He had asked permission of MLC President Meredith Burgmann, and been denied. The reason given is a centuries-old tradition that arms (weapons) are not brought iinto the Houses of Parliament. The convention is still upheld today, with special arrangements for Police Officers to leave teh ir weapons securely.
Mr Scully then went to the Speaker of the Legislative Assembly, a member of his own party, and ... surprise, surprise ... got approval.
There are several things to note here:
- Mr Scully was denied permission by the Leader of teh House in which he sits. I believe Dr Burgmann was right to refuse permission.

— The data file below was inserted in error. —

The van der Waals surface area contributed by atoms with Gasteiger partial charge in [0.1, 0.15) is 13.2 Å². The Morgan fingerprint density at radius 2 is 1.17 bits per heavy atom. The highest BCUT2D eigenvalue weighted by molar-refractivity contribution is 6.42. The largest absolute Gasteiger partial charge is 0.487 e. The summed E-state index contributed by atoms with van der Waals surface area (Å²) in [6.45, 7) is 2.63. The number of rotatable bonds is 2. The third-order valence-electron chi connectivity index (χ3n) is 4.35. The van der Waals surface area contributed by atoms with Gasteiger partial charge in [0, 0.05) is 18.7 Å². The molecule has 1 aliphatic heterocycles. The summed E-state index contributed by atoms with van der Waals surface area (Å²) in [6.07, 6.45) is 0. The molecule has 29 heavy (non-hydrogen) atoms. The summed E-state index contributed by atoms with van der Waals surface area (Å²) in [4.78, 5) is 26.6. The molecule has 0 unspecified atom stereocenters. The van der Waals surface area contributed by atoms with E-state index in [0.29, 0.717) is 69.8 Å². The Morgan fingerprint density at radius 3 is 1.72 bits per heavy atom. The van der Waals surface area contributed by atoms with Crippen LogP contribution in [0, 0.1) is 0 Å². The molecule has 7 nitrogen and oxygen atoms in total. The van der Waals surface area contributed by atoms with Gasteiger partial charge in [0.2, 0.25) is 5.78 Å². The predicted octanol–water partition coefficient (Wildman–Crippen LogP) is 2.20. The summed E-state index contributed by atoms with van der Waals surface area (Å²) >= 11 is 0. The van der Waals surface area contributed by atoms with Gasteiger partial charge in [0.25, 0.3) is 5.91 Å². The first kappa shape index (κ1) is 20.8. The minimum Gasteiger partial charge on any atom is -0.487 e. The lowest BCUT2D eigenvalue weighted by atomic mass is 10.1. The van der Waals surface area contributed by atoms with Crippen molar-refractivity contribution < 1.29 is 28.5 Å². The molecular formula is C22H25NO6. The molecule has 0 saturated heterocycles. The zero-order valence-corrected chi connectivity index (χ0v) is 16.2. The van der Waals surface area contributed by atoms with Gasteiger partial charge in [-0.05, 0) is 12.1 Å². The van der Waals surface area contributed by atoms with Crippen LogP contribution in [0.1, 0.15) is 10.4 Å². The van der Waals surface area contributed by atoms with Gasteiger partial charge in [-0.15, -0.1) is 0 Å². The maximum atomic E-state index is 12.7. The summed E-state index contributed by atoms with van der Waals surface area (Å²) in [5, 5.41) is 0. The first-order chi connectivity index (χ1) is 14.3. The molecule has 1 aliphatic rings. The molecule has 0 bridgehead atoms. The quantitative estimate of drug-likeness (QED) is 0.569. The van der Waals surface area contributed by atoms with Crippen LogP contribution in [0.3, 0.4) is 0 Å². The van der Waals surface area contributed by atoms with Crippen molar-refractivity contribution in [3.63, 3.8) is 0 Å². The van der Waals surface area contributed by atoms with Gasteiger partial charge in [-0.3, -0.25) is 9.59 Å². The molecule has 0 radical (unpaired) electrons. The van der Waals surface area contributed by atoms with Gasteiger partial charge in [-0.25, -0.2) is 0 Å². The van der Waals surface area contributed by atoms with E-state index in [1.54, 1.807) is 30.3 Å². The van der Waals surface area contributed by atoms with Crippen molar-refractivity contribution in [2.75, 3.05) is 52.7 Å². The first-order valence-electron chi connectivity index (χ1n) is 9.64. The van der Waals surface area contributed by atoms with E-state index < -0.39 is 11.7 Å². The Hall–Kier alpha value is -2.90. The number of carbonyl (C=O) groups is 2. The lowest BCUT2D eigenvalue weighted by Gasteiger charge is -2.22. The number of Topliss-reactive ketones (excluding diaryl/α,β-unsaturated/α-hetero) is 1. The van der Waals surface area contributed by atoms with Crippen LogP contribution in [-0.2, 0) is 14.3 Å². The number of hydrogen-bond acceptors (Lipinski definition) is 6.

- Mr Scully then sought a "second opinion" from a member of his own party. In so doing, he contravened the long-standing, sensible, convention about not brining arms into the NSW Parliament.
- Mr Scully could easily have staged the demonstration, by the Police, in Police Headquarters!
That he chose to defy convention, and permission, really does show his arrogance, and was rather priggish behaviour. We voters neither need, nor want, political grandstanding.